In 1966, Muhammad Ali, the heavyweight champion of the world, was banned from boxing in the United States after he refused as a conscientious objector to serve in the army.
“Boxing is nothing like going to war with machine guns, bazookas, hand grenades, bomber airplanes. My intention is to box, to win a clean fight. But in war, the intention is to kill, kill, kill, kill, and continue killing innocent people,” said Muhammad Ali.
As a follower of Elijah Muhammad, and a minister of the Nation of Islam, he said that the war was against the teachings of his religion. Near the end of 1967, Ali was convicted of draft evasion by a Kentucky court and stripped of his world title by the Professional Boxing Commission. He would not fight again professionally for three years. Ali supported himself by giving speeches at college anti-war rallies.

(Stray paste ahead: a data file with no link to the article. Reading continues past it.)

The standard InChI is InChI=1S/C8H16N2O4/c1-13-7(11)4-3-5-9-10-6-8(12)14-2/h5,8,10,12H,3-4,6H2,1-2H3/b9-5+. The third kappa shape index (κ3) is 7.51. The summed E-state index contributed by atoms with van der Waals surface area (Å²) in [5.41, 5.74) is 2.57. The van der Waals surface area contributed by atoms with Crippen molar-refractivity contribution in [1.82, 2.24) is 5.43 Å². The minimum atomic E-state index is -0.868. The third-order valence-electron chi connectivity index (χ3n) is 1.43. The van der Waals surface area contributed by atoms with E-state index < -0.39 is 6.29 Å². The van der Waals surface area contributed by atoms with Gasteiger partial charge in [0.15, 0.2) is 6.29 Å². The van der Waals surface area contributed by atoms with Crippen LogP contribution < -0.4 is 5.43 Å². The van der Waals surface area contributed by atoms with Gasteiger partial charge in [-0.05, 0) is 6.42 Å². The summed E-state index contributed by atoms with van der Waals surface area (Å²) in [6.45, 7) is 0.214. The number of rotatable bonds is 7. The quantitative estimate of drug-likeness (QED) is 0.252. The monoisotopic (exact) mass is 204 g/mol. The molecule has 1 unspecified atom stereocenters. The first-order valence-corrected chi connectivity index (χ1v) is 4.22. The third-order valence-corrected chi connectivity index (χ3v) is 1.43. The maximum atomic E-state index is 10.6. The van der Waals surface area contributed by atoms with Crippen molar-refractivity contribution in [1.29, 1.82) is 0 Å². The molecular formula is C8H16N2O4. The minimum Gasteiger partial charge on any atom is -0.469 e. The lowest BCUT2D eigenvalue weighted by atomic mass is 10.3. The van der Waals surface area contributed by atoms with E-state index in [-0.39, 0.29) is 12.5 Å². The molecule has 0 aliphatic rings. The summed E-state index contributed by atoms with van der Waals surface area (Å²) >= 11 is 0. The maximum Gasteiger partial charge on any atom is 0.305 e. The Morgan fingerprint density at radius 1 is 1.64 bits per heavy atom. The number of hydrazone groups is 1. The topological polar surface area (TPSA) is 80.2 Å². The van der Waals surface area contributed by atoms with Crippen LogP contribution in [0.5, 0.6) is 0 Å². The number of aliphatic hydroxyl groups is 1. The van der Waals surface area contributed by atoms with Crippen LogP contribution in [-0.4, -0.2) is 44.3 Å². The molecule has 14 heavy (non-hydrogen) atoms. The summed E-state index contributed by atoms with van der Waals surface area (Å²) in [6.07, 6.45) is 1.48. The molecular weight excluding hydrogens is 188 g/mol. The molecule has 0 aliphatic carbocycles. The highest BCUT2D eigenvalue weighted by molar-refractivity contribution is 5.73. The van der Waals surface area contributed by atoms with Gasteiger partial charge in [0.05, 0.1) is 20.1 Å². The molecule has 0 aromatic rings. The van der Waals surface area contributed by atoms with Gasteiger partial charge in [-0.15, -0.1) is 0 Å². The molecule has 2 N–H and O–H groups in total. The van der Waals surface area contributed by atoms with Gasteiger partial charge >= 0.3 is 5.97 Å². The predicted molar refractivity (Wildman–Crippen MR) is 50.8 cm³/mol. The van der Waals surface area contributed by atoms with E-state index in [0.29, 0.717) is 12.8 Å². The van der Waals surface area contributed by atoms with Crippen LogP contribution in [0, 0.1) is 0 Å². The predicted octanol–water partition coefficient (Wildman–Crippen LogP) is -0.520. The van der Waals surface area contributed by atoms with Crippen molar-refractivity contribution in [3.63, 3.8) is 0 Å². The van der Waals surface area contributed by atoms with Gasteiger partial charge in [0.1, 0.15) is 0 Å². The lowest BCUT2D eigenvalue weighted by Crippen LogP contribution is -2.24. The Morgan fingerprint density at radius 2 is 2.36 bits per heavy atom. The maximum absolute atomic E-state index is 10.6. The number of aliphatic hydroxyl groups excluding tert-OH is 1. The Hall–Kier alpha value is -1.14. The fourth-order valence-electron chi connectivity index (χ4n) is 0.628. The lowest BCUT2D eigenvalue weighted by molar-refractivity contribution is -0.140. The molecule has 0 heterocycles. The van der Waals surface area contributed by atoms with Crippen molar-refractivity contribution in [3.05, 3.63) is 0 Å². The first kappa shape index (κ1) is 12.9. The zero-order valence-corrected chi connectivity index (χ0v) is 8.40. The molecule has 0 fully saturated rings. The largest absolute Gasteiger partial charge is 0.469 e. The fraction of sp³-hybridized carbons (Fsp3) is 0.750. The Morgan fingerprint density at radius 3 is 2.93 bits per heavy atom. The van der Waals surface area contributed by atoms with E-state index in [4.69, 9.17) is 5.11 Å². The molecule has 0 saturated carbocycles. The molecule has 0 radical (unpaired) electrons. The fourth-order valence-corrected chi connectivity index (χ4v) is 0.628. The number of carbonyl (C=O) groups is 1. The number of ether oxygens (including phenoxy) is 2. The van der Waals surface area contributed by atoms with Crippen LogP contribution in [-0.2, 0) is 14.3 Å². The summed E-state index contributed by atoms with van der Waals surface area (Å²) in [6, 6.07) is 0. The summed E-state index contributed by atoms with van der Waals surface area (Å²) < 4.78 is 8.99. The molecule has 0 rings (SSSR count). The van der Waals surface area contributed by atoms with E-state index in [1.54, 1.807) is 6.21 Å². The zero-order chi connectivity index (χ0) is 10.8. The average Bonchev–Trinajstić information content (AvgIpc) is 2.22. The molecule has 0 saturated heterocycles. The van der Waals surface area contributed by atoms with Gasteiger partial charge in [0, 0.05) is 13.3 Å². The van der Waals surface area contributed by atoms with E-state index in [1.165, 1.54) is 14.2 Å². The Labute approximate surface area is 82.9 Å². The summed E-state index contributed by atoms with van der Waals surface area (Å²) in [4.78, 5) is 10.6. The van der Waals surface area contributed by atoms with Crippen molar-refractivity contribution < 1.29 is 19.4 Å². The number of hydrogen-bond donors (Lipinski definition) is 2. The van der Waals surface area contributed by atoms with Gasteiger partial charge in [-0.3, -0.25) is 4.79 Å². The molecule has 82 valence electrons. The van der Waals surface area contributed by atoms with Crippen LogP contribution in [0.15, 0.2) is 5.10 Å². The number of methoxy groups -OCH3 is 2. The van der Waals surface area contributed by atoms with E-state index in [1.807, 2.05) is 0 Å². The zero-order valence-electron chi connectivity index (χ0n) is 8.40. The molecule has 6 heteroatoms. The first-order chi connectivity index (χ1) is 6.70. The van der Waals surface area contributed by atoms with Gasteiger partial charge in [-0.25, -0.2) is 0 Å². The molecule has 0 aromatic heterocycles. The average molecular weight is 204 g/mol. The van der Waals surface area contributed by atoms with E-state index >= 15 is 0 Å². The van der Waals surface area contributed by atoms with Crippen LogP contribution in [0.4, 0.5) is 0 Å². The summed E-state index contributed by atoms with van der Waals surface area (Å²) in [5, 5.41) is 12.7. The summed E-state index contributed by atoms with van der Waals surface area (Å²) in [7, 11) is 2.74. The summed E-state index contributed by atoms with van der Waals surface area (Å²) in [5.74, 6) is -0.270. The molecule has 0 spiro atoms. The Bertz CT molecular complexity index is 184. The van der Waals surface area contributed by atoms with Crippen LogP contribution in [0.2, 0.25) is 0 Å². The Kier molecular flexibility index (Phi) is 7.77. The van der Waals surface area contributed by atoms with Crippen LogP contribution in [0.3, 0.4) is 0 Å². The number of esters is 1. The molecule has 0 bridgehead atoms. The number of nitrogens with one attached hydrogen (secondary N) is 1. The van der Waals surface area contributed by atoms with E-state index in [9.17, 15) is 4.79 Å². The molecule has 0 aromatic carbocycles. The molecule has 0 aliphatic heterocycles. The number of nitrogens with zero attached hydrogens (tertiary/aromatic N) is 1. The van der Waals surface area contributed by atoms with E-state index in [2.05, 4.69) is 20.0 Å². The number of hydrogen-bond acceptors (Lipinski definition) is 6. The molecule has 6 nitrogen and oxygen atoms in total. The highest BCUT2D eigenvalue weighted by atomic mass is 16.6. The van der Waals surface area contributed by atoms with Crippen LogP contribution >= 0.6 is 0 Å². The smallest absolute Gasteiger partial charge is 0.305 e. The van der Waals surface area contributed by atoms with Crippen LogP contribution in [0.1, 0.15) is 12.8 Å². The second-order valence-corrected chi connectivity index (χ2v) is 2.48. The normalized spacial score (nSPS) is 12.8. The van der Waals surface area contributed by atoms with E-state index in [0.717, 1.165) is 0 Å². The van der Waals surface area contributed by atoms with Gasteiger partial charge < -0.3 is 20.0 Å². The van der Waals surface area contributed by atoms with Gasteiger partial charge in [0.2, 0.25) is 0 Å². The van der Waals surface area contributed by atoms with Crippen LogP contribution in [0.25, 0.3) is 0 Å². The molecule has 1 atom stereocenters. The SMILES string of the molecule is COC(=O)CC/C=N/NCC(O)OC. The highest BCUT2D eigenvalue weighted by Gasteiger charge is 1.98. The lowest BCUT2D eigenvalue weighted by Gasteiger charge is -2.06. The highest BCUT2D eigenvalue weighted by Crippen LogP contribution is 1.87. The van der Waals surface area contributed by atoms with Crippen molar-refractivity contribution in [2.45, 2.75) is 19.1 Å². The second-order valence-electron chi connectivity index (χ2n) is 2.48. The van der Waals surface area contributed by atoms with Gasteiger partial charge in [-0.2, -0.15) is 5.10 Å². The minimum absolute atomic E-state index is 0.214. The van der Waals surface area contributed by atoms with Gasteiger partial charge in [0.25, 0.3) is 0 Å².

Finally, in 1970, Ali was able to get a boxing license in Georgia, the only state without a boxing commission. The following year, the Supreme Court overturned his conviction for refusing the draft.